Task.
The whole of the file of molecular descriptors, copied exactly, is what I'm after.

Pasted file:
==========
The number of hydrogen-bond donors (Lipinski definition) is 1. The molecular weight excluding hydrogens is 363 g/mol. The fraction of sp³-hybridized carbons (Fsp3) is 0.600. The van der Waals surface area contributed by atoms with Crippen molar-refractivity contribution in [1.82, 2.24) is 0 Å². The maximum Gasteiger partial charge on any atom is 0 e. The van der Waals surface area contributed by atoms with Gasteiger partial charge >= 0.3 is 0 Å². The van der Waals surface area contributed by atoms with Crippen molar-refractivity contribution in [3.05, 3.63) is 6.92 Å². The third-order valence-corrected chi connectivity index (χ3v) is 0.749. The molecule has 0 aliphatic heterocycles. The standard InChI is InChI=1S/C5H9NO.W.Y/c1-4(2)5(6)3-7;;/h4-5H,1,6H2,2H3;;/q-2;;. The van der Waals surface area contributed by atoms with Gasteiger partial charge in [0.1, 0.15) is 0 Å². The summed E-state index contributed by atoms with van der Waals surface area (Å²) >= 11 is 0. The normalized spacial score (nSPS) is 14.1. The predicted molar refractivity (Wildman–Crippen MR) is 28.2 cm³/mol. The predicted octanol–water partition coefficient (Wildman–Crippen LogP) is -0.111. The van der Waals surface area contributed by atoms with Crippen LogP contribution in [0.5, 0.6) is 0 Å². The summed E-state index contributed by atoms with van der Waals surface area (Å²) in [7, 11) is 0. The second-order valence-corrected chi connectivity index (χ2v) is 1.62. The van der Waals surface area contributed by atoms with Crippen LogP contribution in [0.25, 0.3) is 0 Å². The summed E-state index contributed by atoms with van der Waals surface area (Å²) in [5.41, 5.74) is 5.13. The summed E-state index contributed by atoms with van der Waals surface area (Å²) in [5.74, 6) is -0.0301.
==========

The number of hydrogen-bond donors (Lipinski definition) is 1. The molecular weight excluding hydrogens is 363 g/mol. The fraction of sp³-hybridized carbons (Fsp3) is 0.600. The van der Waals surface area contributed by atoms with Crippen molar-refractivity contribution in [1.82, 2.24) is 0 Å². The maximum Gasteiger partial charge on any atom is 0 e. The van der Waals surface area contributed by atoms with Gasteiger partial charge >= 0.3 is 0 Å². The van der Waals surface area contributed by atoms with Crippen molar-refractivity contribution in [3.05, 3.63) is 6.92 Å². The third-order valence-corrected chi connectivity index (χ3v) is 0.749. The molecule has 0 aliphatic heterocycles. The standard InChI is InChI=1S/C5H9NO.W.Y/c1-4(2)5(6)3-7;;/h4-5H,1,6H2,2H3;;/q-2;;. The van der Waals surface area contributed by atoms with Gasteiger partial charge in [0.1, 0.15) is 0 Å². The summed E-state index contributed by atoms with van der Waals surface area (Å²) >= 11 is 0. The normalized spacial score (nSPS) is 14.1. The predicted molar refractivity (Wildman–Crippen MR) is 28.2 cm³/mol. The predicted octanol–water partition coefficient (Wildman–Crippen LogP) is -0.111. The van der Waals surface area contributed by atoms with Crippen LogP contribution in [0.5, 0.6) is 0 Å². The summed E-state index contributed by atoms with van der Waals surface area (Å²) in [7, 11) is 0. The second-order valence-corrected chi connectivity index (χ2v) is 1.62. The van der Waals surface area contributed by atoms with Crippen LogP contribution in [0.25, 0.3) is 0 Å². The summed E-state index contributed by atoms with van der Waals surface area (Å²) in [5.41, 5.74) is 5.13. The summed E-state index contributed by atoms with van der Waals surface area (Å²) in [5.74, 6) is -0.0301.